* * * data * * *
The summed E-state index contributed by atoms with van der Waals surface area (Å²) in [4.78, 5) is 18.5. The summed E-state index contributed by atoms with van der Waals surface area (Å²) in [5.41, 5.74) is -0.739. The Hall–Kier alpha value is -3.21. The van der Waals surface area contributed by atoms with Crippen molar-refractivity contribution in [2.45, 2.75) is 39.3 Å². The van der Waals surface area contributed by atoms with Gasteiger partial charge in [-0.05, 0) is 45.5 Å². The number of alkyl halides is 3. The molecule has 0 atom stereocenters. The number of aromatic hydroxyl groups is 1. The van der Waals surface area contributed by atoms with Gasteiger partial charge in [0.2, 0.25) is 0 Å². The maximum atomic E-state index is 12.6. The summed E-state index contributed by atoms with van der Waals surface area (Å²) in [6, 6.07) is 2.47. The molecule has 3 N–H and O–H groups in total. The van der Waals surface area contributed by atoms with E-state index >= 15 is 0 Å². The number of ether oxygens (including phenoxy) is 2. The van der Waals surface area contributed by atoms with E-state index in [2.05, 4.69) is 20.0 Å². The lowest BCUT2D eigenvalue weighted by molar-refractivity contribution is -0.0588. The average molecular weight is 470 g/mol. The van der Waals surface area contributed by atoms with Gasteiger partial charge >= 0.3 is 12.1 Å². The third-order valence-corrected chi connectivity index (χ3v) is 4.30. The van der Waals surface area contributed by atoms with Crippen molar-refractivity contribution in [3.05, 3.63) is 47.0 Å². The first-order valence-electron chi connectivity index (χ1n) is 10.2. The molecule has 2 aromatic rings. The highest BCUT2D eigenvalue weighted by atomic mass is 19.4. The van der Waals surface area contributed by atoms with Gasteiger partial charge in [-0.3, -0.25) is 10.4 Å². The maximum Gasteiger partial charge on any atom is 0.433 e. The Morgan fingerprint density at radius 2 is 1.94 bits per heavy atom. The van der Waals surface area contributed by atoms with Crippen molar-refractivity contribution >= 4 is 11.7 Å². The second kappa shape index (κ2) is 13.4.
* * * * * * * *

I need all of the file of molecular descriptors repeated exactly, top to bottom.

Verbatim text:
The summed E-state index contributed by atoms with van der Waals surface area (Å²) in [4.78, 5) is 18.5. The summed E-state index contributed by atoms with van der Waals surface area (Å²) in [5.41, 5.74) is -0.739. The Hall–Kier alpha value is -3.21. The van der Waals surface area contributed by atoms with Crippen molar-refractivity contribution in [2.45, 2.75) is 39.3 Å². The van der Waals surface area contributed by atoms with Gasteiger partial charge in [-0.05, 0) is 45.5 Å². The number of alkyl halides is 3. The molecule has 0 atom stereocenters. The number of aromatic hydroxyl groups is 1. The van der Waals surface area contributed by atoms with Gasteiger partial charge in [0.2, 0.25) is 0 Å². The maximum atomic E-state index is 12.6. The summed E-state index contributed by atoms with van der Waals surface area (Å²) in [6, 6.07) is 2.47. The molecule has 3 N–H and O–H groups in total. The van der Waals surface area contributed by atoms with E-state index >= 15 is 0 Å². The number of ether oxygens (including phenoxy) is 2. The van der Waals surface area contributed by atoms with E-state index in [2.05, 4.69) is 20.0 Å². The lowest BCUT2D eigenvalue weighted by molar-refractivity contribution is -0.0588. The average molecular weight is 470 g/mol. The van der Waals surface area contributed by atoms with Gasteiger partial charge >= 0.3 is 12.1 Å². The third-order valence-corrected chi connectivity index (χ3v) is 4.30. The van der Waals surface area contributed by atoms with Crippen molar-refractivity contribution in [3.05, 3.63) is 47.0 Å². The first-order valence-electron chi connectivity index (χ1n) is 10.2. The molecule has 2 aromatic rings. The highest BCUT2D eigenvalue weighted by atomic mass is 19.4. The van der Waals surface area contributed by atoms with Gasteiger partial charge in [-0.3, -0.25) is 10.4 Å². The maximum Gasteiger partial charge on any atom is 0.433 e. The Morgan fingerprint density at radius 2 is 1.94 bits per heavy atom. The van der Waals surface area contributed by atoms with Crippen molar-refractivity contribution >= 4 is 11.7 Å². The second kappa shape index (κ2) is 13.4.